Farming News - Tories join calls for method of production labelling

Tories join calls for method of production labelling

30 Sep 2016
Frontdesk / Livestock



The Conservative Animal Welfare Foundation (CAWF) - made up of animal loving members of the Conservative Party - is calling on the British Government to introduce method of production labelling for all meat and dairy products. 

Lorraine Platt, Co-founder of CAWF, will be meeting with Farming Minister George Eustice at the Conservative Party conference in Birmingham this week to discuss the group’s goals, and how the formation of a new domestic farm policy in Britain presents an opportunity for ambitious change.

Ms Platt said, “Brexit offers an unprecedented opportunity to take back control of British food production and for more farmers to shift from volume to quality production.  The Conservative Animal Welfare Foundation is calling for mandatory method of production labelling of all meat and dairy products because this is the best way to level the playing field for higher welfare products and allow this important market to grow.  By providing consumers with accurate farm system labelling we can help safeguard the future of British farming.”

The calls from CAWF come after a group of Tory MPs petitioned the party leadership to ensure that, post-Brexit, public monies spent on farming go to funding public goods. The MPs’ calls coincide with growing pressure on the government to reinvent the agricultural support system, and move away from land-based payments.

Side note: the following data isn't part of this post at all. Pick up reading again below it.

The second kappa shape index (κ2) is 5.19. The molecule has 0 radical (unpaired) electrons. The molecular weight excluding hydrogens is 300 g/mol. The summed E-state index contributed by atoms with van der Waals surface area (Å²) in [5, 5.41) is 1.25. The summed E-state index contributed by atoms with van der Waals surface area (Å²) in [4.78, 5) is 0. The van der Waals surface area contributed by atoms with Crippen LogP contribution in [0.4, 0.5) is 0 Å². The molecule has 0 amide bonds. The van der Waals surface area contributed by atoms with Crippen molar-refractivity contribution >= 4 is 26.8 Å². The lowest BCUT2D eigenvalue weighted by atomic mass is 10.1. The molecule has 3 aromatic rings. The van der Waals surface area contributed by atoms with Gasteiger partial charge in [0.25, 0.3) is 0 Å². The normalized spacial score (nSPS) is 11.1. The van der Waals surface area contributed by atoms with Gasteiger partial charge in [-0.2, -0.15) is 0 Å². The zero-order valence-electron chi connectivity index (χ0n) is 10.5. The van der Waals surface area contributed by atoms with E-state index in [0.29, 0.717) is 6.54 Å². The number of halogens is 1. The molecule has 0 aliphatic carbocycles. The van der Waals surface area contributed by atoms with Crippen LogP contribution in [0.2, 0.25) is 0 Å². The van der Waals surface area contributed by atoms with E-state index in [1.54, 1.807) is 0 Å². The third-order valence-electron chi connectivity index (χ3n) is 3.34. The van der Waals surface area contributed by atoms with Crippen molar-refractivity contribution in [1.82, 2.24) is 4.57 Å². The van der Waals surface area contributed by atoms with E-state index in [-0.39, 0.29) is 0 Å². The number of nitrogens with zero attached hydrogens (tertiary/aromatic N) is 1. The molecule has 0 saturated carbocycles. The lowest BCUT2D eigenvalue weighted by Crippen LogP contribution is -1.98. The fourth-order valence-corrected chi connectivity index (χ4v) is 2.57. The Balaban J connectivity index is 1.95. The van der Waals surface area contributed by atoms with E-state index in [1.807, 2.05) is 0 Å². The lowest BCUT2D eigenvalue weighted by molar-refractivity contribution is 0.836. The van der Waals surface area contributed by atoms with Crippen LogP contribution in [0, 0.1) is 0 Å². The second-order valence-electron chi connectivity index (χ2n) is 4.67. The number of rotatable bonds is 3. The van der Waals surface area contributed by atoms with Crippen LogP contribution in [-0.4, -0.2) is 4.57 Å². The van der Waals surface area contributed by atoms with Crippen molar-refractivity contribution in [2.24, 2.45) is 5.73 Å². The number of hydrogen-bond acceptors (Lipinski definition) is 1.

Ahead of the party conference on Friday, CAWF noted that a market based primarily on volume production presents challenges for the farming industry - and that competing on price alone is forcing many farm businesses to close.  Instead, the Conservative group believes that Britain should expand the welfare quality market at home, and help build a robust brand based on these values. 

Earlier this month, vets’ organisations also petitioned the government to introduce method of production labelling, to push up animal welfare standards. CAWF, like the British Veterinary Association a fortnight ago, pointed out that welfare labelling is already mandatory for shell eggs (it has been so since 2004), and voluntary method of production labels for pig production were introduced in 2010. Like the BVA, CAWF wants to see method of production labelling expand to all animal products, though the group notes that it might be hard to establish for some products, like milk, which is commonly pooled.

On Friday, Ms Platt added, “Where method of production labelling exists, as it does for shell eggs and UK pork, it is popular with farmers and with consumers.  Labelling has meant that consumers can identify higher welfare products, allowing this higher value market to expand, and as a result many farmers have taken the chance to grow their businesses.  Farmers producing chicken, beef and dairy should have the same opportunities to grow their businesses.

“Labels drive demand, and add value.  They're the only real tool that we consumers have to communicate our preference for higher-welfare products to producers.  Labels empower us to drive standards more effectively and to reward farmers who invest in better farm animal welfare.”